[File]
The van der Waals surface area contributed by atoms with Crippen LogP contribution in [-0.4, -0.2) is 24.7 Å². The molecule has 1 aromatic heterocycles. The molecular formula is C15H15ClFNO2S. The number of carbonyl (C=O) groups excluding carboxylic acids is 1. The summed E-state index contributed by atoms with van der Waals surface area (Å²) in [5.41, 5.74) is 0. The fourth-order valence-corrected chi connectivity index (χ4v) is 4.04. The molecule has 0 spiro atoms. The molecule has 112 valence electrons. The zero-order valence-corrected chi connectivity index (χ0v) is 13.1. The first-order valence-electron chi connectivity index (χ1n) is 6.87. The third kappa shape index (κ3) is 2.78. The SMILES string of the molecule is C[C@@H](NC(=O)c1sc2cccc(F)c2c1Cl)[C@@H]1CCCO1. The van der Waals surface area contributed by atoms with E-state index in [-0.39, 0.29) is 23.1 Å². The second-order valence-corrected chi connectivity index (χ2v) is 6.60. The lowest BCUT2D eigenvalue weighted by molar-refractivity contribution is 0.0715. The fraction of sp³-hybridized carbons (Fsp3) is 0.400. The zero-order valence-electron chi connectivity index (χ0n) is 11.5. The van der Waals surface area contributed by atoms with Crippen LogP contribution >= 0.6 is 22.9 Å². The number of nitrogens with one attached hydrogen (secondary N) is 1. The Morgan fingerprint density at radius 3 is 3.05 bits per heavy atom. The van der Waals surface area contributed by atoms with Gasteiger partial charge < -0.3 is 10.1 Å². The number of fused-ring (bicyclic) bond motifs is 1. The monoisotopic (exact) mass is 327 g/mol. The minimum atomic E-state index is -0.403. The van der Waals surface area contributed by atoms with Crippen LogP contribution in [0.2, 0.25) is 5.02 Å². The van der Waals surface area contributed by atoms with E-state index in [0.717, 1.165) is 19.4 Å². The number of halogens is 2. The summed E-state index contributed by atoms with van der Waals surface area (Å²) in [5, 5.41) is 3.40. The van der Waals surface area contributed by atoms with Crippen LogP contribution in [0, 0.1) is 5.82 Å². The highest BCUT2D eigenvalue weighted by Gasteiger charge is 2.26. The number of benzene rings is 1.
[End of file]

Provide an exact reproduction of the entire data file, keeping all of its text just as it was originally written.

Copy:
The van der Waals surface area contributed by atoms with Crippen LogP contribution in [-0.4, -0.2) is 24.7 Å². The molecule has 1 aromatic heterocycles. The molecular formula is C15H15ClFNO2S. The number of carbonyl (C=O) groups excluding carboxylic acids is 1. The summed E-state index contributed by atoms with van der Waals surface area (Å²) in [5.41, 5.74) is 0. The fourth-order valence-corrected chi connectivity index (χ4v) is 4.04. The molecule has 0 spiro atoms. The molecule has 112 valence electrons. The zero-order valence-corrected chi connectivity index (χ0v) is 13.1. The first-order valence-electron chi connectivity index (χ1n) is 6.87. The third kappa shape index (κ3) is 2.78. The SMILES string of the molecule is C[C@@H](NC(=O)c1sc2cccc(F)c2c1Cl)[C@@H]1CCCO1. The van der Waals surface area contributed by atoms with E-state index in [-0.39, 0.29) is 23.1 Å². The second-order valence-corrected chi connectivity index (χ2v) is 6.60. The lowest BCUT2D eigenvalue weighted by molar-refractivity contribution is 0.0715. The fraction of sp³-hybridized carbons (Fsp3) is 0.400. The zero-order valence-electron chi connectivity index (χ0n) is 11.5. The van der Waals surface area contributed by atoms with Crippen LogP contribution >= 0.6 is 22.9 Å². The number of nitrogens with one attached hydrogen (secondary N) is 1. The Morgan fingerprint density at radius 3 is 3.05 bits per heavy atom. The van der Waals surface area contributed by atoms with Gasteiger partial charge < -0.3 is 10.1 Å². The number of fused-ring (bicyclic) bond motifs is 1. The monoisotopic (exact) mass is 327 g/mol. The minimum atomic E-state index is -0.403. The van der Waals surface area contributed by atoms with Crippen LogP contribution in [0.2, 0.25) is 5.02 Å². The van der Waals surface area contributed by atoms with E-state index in [0.717, 1.165) is 19.4 Å². The number of halogens is 2. The summed E-state index contributed by atoms with van der Waals surface area (Å²) in [5, 5.41) is 3.40. The van der Waals surface area contributed by atoms with Crippen LogP contribution in [0, 0.1) is 5.82 Å². The highest BCUT2D eigenvalue weighted by Gasteiger charge is 2.26. The number of benzene rings is 1.